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The Nationality of Jazz

Recently, a good friend was extolling the virtues of European jazz. “Hey!” I said, “Sure they play some good jazz in Europe but it’s not quite the same as jazz in America”. But it got me thinking.

Sunil Sampat May 31, 2011
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Recently, a good friend was extolling the virtues of European jazz. “Hey!” I said, “Sure they play some good jazz in Europe but it’s not quite the same as jazz in America”. But it got me thinking.

Jazz is an American art form. Or is it?

Sure it was born in the US of A from the musical expressions of the slave community in the Southern states of Mississippi and Louisiana. It was the unique set of circumstances of the slaves in this region that gave birth to the blues. With freer musical expression available at the turn of the last century, jazz evolved in and around New Orleans. It has since become a definitive voice of the African American people in America. In the Thirties, Duke Ellington wrote ”˜Come Sunday,’ a prayer asking God to “please look down and see my people through.” It was first performed by Mahalia Jackson with the Duke’s orchestra. Later the song ”˜Somewhere’ from West Side Story became an anthem for Martin Luther King’s civil rights movement. Its lyrics – “There’s a place for us/Somewhere a place for us” – reached the psyche of the oppressed segregated community and became a jazz standard. It was performed regularly by most jazz bands in the Sixties. Listen to Cannonball Adderley’s version of it. It is mesmeric.

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More than just being a vehicle for African American unity, jazz sounds like an extension of the “speech” of this very musical community. Listen closely to the verbal expression of an African American and you can sense where jazz comes from, in much the same way that Chris Gayle or Michael Holding’s speaking reminds one of their music. Gayle and Holding speak the language of reggae. You could easily put a beat to their talk. Also, Trinidadians speak in calypso. But I digress.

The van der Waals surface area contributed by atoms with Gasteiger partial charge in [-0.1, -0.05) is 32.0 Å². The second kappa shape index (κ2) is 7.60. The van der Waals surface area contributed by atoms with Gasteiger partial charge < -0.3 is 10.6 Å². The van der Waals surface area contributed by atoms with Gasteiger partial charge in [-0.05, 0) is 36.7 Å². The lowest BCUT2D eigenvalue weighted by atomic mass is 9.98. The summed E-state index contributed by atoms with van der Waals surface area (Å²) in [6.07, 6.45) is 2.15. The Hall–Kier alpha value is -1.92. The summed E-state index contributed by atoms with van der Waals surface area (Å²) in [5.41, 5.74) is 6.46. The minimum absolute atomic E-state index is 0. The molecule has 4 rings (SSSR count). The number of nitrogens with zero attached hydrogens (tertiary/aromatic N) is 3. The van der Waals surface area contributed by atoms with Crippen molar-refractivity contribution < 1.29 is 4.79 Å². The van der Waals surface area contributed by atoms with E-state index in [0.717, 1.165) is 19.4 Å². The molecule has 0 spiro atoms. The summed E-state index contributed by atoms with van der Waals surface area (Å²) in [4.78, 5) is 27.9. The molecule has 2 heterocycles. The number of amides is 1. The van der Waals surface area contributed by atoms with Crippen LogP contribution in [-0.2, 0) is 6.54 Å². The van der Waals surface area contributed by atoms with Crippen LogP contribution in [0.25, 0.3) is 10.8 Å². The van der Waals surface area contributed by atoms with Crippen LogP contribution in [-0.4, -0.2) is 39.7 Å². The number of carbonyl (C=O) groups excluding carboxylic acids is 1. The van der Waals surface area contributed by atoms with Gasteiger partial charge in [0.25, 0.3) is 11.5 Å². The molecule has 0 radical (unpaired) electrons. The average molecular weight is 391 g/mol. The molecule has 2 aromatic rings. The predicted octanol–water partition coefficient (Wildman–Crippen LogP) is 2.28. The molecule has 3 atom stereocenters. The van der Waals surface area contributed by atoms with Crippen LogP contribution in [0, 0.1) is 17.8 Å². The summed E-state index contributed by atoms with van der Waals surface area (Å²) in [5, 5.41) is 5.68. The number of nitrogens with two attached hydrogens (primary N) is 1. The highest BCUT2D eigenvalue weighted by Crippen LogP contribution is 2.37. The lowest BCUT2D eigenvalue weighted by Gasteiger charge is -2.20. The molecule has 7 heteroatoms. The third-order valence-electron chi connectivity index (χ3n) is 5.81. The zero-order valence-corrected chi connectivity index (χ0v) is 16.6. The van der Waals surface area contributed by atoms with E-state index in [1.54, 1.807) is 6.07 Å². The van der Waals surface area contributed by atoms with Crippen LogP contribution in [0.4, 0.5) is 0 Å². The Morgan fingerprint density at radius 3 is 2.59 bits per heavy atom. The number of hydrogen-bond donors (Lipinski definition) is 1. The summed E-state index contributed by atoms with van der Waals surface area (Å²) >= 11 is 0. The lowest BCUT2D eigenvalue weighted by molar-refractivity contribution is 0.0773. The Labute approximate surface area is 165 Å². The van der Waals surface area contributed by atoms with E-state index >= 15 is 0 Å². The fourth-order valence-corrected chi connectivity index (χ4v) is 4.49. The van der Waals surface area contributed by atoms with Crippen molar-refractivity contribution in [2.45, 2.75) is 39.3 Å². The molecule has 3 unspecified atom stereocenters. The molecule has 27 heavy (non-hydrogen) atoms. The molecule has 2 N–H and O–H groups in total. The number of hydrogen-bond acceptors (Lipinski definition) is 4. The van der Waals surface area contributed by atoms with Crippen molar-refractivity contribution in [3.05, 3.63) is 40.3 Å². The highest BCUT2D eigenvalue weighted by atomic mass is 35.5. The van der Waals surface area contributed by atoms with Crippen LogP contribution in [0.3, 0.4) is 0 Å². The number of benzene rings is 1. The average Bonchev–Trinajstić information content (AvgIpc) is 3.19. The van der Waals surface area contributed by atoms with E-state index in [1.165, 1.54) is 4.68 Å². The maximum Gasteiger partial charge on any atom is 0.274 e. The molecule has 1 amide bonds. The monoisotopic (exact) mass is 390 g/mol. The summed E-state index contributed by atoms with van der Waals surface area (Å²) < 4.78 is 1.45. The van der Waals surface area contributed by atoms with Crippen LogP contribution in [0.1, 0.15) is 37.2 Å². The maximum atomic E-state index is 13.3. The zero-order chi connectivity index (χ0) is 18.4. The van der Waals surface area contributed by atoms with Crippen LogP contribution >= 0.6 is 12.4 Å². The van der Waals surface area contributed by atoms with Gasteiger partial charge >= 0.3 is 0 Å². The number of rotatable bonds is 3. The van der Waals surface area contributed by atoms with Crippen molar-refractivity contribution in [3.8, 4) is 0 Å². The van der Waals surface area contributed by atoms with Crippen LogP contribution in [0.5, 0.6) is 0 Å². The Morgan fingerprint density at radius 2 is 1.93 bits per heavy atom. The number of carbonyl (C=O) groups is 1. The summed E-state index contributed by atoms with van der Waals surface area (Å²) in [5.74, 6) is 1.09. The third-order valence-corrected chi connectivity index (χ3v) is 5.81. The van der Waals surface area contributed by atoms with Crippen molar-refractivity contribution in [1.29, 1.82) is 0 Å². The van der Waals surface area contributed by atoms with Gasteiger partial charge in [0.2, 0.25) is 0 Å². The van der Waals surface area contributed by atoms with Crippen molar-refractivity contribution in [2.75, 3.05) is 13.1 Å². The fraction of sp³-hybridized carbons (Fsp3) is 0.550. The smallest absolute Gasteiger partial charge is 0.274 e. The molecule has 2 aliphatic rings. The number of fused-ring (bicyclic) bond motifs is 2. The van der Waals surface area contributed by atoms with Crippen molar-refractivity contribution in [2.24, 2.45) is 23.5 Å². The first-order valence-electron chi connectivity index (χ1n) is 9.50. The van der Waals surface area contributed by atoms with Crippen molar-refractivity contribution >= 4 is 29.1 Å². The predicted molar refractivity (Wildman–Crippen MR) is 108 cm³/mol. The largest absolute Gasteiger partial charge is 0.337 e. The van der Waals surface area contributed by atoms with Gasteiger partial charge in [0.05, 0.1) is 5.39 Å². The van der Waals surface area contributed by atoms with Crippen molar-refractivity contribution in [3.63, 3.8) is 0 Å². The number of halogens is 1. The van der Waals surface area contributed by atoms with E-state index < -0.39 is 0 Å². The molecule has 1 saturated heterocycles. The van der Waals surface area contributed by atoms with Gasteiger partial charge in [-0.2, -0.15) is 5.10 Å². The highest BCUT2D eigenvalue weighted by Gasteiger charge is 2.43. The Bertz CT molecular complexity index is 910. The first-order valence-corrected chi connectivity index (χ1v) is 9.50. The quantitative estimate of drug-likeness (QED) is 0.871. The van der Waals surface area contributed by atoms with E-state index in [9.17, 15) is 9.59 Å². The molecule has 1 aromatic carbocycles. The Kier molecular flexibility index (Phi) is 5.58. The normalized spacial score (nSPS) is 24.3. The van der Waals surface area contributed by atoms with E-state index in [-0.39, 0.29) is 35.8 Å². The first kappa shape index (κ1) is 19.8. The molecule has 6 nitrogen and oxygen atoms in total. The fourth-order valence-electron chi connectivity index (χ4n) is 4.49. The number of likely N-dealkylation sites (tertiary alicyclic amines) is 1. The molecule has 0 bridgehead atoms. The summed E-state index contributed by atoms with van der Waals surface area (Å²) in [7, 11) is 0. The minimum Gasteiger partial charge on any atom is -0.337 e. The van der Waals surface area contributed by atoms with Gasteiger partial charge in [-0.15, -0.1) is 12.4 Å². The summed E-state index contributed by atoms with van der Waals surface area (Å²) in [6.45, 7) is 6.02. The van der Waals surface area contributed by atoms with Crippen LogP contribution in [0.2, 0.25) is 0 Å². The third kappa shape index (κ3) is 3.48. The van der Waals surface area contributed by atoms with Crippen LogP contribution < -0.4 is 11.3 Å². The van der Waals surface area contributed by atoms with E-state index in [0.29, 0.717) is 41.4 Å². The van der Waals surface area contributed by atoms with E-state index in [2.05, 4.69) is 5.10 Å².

Contemporary expressions of African American music, such as hip-hop or rap, are very much like the spoken sound from the community. In colloquial usage, a “rap” session refers to a dialogue. It’s a chat. I find the beat created by the internal rhyming in rap quite fascinating. It is so much like the sounds of hard bop in jazz. Try out Horace Silver or Lee Morgan for confirmation.

Having thus emerged from America, jazz is very popular worldwide. It is heard and played everywhere. Jazz is wonderful music to dance to. This has resulted in dance hall and lounge musicians across the world, learning this art form. Most European jazz bands have played “popular” music in the jazz form. There have been exceptions to this when local musicians have played with expat Americans living in Europe in the Fifties and Sixties.

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Jazzmen such as Bud Powell, Thelonius Monk, Kenny Clarke, Dexter Gordon, Ben Webster, Art Farmer and several others have spent several years in Europe and brought the essential jazz culture to their new environment. European musicians such as Joe Zawinul, Neils Pederson, Pierre Michelot among others have succeeded in mastering the idiom. Gypsy guitarist Django Reinhart, Stephane Grappelli, Jan Garborek, and Zbigniew Namislowsky have been notable as they created their own high standard of jazz performance.

It seems ironical that the culture of classical music in Europe with its stress on technical proficiency appears to have actually hindered the free uninhibited expression of jazz.

As a serious longtime jazz listener, I feel that jazz is essentially an American art form, played best by Americans. I once heard the remark that there is better jazz played any night of the week in the 24 square miles of New York City than in the rest of the world. It might be an overstatement but it certainly makes a point.

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